A unifying symbol at the seminary is a bronze sculpture (right) by Max Greiner Jr. of Jesus washing Peter's feet. Located in the seminary's Great Hall, it is a visual representation of a deep commitment to servant leadership that is part of the board's self-understanding. Board members (like the Rev. Alton Garrison, pictured to the left with Dr. Winston Larry) frequently make reference to the sculpture during deliberations, and it is the most often photographed symbol for seminary guests.  

At most theological schools, the board visits the campus two or three times per year. Those few hectic days are typically filled with meetings at which senior staff deliver reports and answer questions.

But boards that are working at maximum capacity receive information in a variety of ways — sometimes through the president's cabinet members, but not always. They hear regularly from the president's office, but they also connect with one another through committee meetings and at social events. Most board members see their work as an act of service to God and to the church. Some even see the president as a spiritual leader. Board members typically want to feel both connected and nourished.

In Trust asked Byron D. Klaus to explain how his board stays connected and inspired. Klaus is president and professor of intercultural leadership studies at Assemblies of God Theological Seminary in Springfield, Missouri.

On campus

The board of directors of Assemblies of God Theological Seminary includes members from across the United States. Since time at our board meetings is tightly planned, we try to ensure that they gain a good understanding of the breadth of seminary life.

Outside of the board room, we employ a number of strategies to ensure that board members get a good feel for the seminary.

  • Academic lectures. At least once a year, we schedule one of our academic lecture series during a board meeting. For example, last year, Dr. Mark Hausfeld from our global missions faculty lectured on Islam in America.
  • Chapel. New board members are asked to speak during chapel from their unique vantage points. Lay members who work in the business world have spoken on "what I expect from my pastor." Board pastors have offered personal reflections on how they have navigated challenges in their ministry, revealing a personal side of their service to Christ and the church.
  • Interaction with students. Students regularly take part in presentations to the board. Our annual student chili cook-off has even been judged by the board — a good way both to feed the body and to encourage student-board communication.
  • Teach. Many of our board members are pastors who are alumni of the seminary. Board members regularly come early or stay late after board meetings so they can lead a seminar or give a lecture.
  • Meet employees. On a rotating basis, employees are invited to attend meals with the board. We consider this an essential facet of board education, as the board gets to know all the staff members who make the seminary work.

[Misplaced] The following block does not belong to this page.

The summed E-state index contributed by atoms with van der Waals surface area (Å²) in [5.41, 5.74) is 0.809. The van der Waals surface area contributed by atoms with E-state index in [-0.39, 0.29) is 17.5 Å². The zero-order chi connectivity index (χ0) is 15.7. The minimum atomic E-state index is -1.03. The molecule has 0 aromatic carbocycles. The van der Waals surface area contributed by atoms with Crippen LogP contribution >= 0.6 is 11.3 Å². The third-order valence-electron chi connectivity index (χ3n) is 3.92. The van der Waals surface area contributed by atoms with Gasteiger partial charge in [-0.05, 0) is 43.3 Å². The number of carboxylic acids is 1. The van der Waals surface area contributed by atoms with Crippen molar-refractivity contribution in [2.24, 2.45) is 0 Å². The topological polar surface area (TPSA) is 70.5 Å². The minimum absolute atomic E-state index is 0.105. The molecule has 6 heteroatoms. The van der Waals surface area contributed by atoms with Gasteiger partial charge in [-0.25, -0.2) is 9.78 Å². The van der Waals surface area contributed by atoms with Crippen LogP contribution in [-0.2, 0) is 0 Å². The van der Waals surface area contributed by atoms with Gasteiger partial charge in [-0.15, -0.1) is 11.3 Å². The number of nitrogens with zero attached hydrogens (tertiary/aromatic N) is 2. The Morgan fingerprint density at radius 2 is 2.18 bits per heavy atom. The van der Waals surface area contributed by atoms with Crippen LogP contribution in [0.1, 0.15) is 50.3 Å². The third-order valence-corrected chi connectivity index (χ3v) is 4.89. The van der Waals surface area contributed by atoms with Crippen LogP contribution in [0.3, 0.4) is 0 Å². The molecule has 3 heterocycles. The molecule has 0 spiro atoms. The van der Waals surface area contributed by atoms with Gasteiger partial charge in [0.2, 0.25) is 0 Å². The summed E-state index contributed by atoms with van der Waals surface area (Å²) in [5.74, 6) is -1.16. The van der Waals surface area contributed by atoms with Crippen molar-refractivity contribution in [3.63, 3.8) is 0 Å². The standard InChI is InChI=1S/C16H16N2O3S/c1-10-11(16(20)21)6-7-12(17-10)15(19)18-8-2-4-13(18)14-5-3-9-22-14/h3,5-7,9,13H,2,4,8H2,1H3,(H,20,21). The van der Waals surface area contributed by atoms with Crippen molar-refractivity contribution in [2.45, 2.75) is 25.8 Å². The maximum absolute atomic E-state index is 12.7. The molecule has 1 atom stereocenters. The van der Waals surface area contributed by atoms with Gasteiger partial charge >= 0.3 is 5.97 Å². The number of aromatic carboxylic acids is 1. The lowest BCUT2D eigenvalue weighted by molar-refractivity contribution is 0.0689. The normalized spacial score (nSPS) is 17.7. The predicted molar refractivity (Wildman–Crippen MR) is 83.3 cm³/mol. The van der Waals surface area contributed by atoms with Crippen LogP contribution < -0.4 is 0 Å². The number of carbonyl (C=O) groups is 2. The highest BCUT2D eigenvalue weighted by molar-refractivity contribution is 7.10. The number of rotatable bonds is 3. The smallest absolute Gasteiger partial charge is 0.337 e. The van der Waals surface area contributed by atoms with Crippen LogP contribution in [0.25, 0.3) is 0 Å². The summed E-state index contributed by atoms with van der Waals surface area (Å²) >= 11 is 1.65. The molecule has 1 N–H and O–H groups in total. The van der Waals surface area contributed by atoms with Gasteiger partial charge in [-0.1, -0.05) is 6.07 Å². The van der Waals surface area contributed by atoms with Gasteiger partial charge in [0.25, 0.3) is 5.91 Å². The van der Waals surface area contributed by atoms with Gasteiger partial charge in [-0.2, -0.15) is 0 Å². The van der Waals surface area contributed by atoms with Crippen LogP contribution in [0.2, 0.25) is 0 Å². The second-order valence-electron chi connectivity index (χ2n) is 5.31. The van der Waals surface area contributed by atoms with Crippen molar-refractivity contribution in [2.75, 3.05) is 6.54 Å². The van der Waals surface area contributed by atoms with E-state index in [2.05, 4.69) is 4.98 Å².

• Global updates. Assemblies of God Theological Seminary has a strong commitment to world missions, and an annually appointed endowed chair of world missions brings some of our tradition's finest missiologists and international leaders to campus. To offer the board "insider" briefings, which they appreciate greatly, we regularly invite these missions leaders, as well as missiologists on our own faculty, to address the board while the board is on campus.
  • Board dinner. Each year, my wife and I host a dinner for the entire board at our home. Each dinner features a presentation that focuses on the personal side of one of our team members — like our business manager who has run five marathons or our academic dean who migrated from China to the United States. And my wife's desserts are so popular that board members actually take dessert first to make sure they get their favorite.


Between meetings

The board of directors of Assemblies of God Theological Seminary meets twice a year — in February and October. It is always a challenge to educate busy people, so continual communication of several varieties is necessary to give the board the full picture of the seminary.

The board is divided into an executive committee and four subcommittees, including academic affairs, business, resource development, and student life (which comprises spiritual formation and enrollment services). Each subcommittee is chaired by a board member and is staffed by an administrator. The administrator serving each subcommittee communicates regularly with the subcommittee members through phone calls and electronic communications, alerting them to current issues.

All necessary documents are sent two weeks before each board meeting. Board members respond to regular electronic communication and timely mailings by participating fully and sharing their expertise. We have found that board members are ready to take ownership of the seminary's most pressing issues.experience for me."





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